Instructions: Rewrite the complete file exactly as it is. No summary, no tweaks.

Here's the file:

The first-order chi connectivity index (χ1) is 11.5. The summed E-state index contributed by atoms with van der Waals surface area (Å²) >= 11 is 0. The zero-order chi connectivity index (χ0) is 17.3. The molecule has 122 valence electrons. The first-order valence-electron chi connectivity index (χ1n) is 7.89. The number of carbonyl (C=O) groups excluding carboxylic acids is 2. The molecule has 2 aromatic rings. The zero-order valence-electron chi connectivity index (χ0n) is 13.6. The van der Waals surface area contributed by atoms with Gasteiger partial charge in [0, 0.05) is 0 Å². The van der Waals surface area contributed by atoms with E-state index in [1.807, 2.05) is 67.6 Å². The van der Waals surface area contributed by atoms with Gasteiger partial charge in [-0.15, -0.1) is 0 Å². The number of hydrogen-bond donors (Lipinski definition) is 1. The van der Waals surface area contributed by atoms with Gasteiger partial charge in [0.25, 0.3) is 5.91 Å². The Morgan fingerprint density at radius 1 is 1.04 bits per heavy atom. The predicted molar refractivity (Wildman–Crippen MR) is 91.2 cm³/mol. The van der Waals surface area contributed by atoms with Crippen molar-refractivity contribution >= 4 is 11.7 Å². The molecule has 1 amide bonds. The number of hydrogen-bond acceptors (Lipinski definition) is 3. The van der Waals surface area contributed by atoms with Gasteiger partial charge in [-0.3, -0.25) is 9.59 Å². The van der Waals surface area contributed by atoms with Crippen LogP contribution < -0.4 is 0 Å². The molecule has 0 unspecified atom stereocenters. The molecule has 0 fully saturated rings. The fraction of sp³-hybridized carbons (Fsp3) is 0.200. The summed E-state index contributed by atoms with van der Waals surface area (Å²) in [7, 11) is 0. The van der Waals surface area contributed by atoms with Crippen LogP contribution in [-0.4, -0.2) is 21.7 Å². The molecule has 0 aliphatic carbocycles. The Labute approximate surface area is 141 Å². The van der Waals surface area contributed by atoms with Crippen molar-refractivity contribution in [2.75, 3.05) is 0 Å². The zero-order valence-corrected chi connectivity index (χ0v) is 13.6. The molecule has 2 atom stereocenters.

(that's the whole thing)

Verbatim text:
The first-order chi connectivity index (χ1) is 11.5. The summed E-state index contributed by atoms with van der Waals surface area (Å²) >= 11 is 0. The zero-order chi connectivity index (χ0) is 17.3. The molecule has 122 valence electrons. The first-order valence-electron chi connectivity index (χ1n) is 7.89. The number of carbonyl (C=O) groups excluding carboxylic acids is 2. The molecule has 2 aromatic rings. The zero-order valence-electron chi connectivity index (χ0n) is 13.6. The van der Waals surface area contributed by atoms with Gasteiger partial charge in [0, 0.05) is 0 Å². The van der Waals surface area contributed by atoms with E-state index in [1.807, 2.05) is 67.6 Å². The van der Waals surface area contributed by atoms with Gasteiger partial charge in [-0.15, -0.1) is 0 Å². The number of hydrogen-bond donors (Lipinski definition) is 1. The van der Waals surface area contributed by atoms with Gasteiger partial charge in [0.25, 0.3) is 5.91 Å². The Morgan fingerprint density at radius 1 is 1.04 bits per heavy atom. The predicted molar refractivity (Wildman–Crippen MR) is 91.2 cm³/mol. The van der Waals surface area contributed by atoms with Crippen molar-refractivity contribution >= 4 is 11.7 Å². The molecule has 1 amide bonds. The number of hydrogen-bond acceptors (Lipinski definition) is 3. The van der Waals surface area contributed by atoms with Gasteiger partial charge in [-0.3, -0.25) is 9.59 Å². The van der Waals surface area contributed by atoms with Crippen LogP contribution < -0.4 is 0 Å². The molecule has 0 unspecified atom stereocenters. The molecule has 0 fully saturated rings. The fraction of sp³-hybridized carbons (Fsp3) is 0.200. The summed E-state index contributed by atoms with van der Waals surface area (Å²) in [7, 11) is 0. The van der Waals surface area contributed by atoms with Crippen LogP contribution in [-0.4, -0.2) is 21.7 Å². The molecule has 0 aliphatic carbocycles. The Labute approximate surface area is 141 Å². The van der Waals surface area contributed by atoms with Crippen molar-refractivity contribution in [2.75, 3.05) is 0 Å². The zero-order valence-corrected chi connectivity index (χ0v) is 13.6. The molecule has 2 atom stereocenters.